Thursday, January 11, 2007

A Defining Technology Trend for 2007?

The sublime sweetness of simplicity

Technology has pervaded (some would say invaded) our personal lives irreversibly. While in the Orwellian 1980s this statement would have assumed ominous dimensions, today it merely causes most people to drool at the thought of the next cool device that is poised to hit the market.

Sure enough, there'll be plenty of sleek, gleaming devices that will come on the market this year, and they'll be jampacked with enough functionality to keep the most inveterate gadget freaks among us drooling well into the next year. And of course, they'll be ever smaller, cheaper and more powerful. But is there one defining trend that will dictate how technology products will evolve over the year?

I believe there is. And that trend is an inexorable march towards simplicity. Of making technology products, notorious today for being clunky, difficult and even intimidating, simpler to learn and use. Simplicity has long been something the customer has hankered after, and at last producers of tech products are beginning to listen and respond.

What is so profound about simplicity, one may ask, and isn't it obvious that products must be simple to learn and use? Well, for a start, they aren't! Creators of technology products have always had a propensity to overengineer their products, in a well-meaning but mistaken quest to pump in tons of functionality and the newest features. But that has begun to change over the last few years, and will change a lot more this year. What makes me think so?

The trend of simplicity and ease of use assuming such centrality is partly a logical consequence of the increasing socialization of technology, or the rapid rise in the use of technology to meet social needs - collaboration, sharing, getting together, interacting with family and friends, and so forth. This trend has seen technology being enthusisatically embraced by ever-younger people, and first-time users who tend to be unfamiliar with technology - constituencies that are far more likely to demand ease of learning and use than the traditional geeks and 'early adopters'. Also seen from a demand side, ease of use is one of 3 key determinants of success of a personal technology.

There are good supply side reasons as well, chief among which is that in a rapidly saturating market, growth goes to the player who wins more of those demanding, first-time users. (That is why innovation has increasingly come to mean delivering simple, easy to use products).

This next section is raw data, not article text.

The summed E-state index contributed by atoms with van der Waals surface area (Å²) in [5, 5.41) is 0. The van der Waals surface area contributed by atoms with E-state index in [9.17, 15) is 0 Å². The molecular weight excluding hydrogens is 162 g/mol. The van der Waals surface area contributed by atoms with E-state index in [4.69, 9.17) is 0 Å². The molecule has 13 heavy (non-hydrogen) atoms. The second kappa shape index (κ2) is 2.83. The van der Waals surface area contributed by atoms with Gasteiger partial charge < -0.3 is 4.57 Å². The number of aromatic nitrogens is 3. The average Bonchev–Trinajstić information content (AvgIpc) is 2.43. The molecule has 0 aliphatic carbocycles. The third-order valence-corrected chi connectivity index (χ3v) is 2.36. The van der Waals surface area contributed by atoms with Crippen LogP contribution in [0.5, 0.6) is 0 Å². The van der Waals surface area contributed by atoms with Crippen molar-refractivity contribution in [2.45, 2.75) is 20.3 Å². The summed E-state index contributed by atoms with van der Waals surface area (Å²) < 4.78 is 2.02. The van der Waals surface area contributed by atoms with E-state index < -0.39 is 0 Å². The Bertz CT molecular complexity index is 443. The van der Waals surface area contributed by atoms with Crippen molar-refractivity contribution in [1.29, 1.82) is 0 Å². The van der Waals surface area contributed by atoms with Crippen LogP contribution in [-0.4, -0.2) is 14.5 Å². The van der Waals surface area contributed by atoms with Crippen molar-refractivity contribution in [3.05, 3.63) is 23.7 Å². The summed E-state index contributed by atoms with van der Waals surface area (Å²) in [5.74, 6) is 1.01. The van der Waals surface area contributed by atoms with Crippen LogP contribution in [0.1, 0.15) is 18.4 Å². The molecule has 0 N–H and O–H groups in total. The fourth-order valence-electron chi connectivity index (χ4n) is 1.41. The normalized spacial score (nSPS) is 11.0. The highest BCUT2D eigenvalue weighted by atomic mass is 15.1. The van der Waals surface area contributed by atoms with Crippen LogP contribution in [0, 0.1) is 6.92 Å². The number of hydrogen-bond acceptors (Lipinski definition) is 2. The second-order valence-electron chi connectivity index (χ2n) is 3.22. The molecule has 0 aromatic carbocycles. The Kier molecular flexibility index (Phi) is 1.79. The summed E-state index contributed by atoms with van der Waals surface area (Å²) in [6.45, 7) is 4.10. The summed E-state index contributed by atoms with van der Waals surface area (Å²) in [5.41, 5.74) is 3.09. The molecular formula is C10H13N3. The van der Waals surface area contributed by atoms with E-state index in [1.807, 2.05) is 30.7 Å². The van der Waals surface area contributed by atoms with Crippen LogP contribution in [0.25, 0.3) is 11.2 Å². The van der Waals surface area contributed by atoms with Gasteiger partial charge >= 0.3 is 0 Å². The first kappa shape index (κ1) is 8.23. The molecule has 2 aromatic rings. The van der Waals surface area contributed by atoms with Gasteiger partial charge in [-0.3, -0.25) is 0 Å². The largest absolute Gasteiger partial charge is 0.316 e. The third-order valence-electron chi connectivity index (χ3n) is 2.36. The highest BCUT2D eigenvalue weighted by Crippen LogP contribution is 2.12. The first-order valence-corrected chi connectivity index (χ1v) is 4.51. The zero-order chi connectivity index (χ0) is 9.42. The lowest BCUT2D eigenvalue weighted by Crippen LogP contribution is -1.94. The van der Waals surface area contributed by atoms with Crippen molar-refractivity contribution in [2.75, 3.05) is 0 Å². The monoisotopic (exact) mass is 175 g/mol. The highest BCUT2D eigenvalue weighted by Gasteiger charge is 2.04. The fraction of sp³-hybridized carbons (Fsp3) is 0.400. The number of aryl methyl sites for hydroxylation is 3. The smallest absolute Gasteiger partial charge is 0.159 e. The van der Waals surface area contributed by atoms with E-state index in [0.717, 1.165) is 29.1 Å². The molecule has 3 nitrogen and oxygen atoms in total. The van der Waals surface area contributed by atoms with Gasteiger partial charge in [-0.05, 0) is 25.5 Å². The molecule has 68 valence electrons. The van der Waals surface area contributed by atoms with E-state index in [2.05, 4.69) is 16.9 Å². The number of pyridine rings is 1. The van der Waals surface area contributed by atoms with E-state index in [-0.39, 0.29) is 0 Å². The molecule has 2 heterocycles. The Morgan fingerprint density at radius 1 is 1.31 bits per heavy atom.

But there are massive supply-side constraints too. Think how much complex functionality a typical device - even the humble cell phone or digital camera - encapsulates. Often these are functionalities that did not exist even a few years ago. Just 10 or 12 years ago, talking on a telephone or surfing the internet for most of us meant sitting in one place, or at best being confined to one room. Today those activities are completely untethered. Less than a decade ago, getting your birthday party photographs meant waiting at least a day or two, and several trips to the studio. Today you can not only get those photos instantly, but you can even edit them yourself, and all for a fraction of the cost! Creating those new functionalities in just a period of a few years has meant that many complex technologies - from storage, display, communication to batteries - be mastered individually, and then integrated. Doing these well and delivering a package that is simple at the end of it is clearly a daunting task.

Perhaps more fundamentally, Moore's law relentlessly drives devices to grow smaller, cheaper and more powerful - what it does not do is drive devices to get simpler, or for diverse technologies to integrate better. (That is why innovation is so hard!).

Who are the gurus and pioneers of simplicity? Google has always been emblematic of minimality, a close cousin of simplicity. Google's Marisa Mayer likens their design philosophy to a Swiss Army Knife - neat, easy to carry, but possessing an enormous array of functionality*. Google is now turning it's attention to making web site design easy.

Apple has of course been the beacon of all designers who strive to make products that are elegant and easy to use. First there was the iconic iPod. Now, the iPhone (never mind the dubious monicker) has all the makings of a deserving descendant of this heritage by encapsulating a phenomenal range of functions in one neat package, to the point where commentators are calling it practically a full-fledged computer. It is now even being expected to carry on it's elegant shoulders the burden of bringing innovation, wrested away by Asia and Europe in recent years, back to the US.

Philips has wholeheartedly embraced the simplicity mantra. Sony and Canon have, without getting much credit for it, delivered for years some superbly engineered products. Motorola and Nokia are beginning to get it.

There are less fancied players too, who have hit the simplicity sweet spot. RIM's BlackBerry is widely regarded as a joy to use. The Open Source browser Firefox has fired the imagination of lots of users with its simple yet powerful set of features - it has garnered about 14% of the browser market and a fan following in the bargain.

Making a complex technology product easy to use is clearly a task that is far from easy. But the fact that vendors are trying hard to make their products easy to use is welcome news for consumers everywhere!
*However, the original minimalist look arose out of necessity.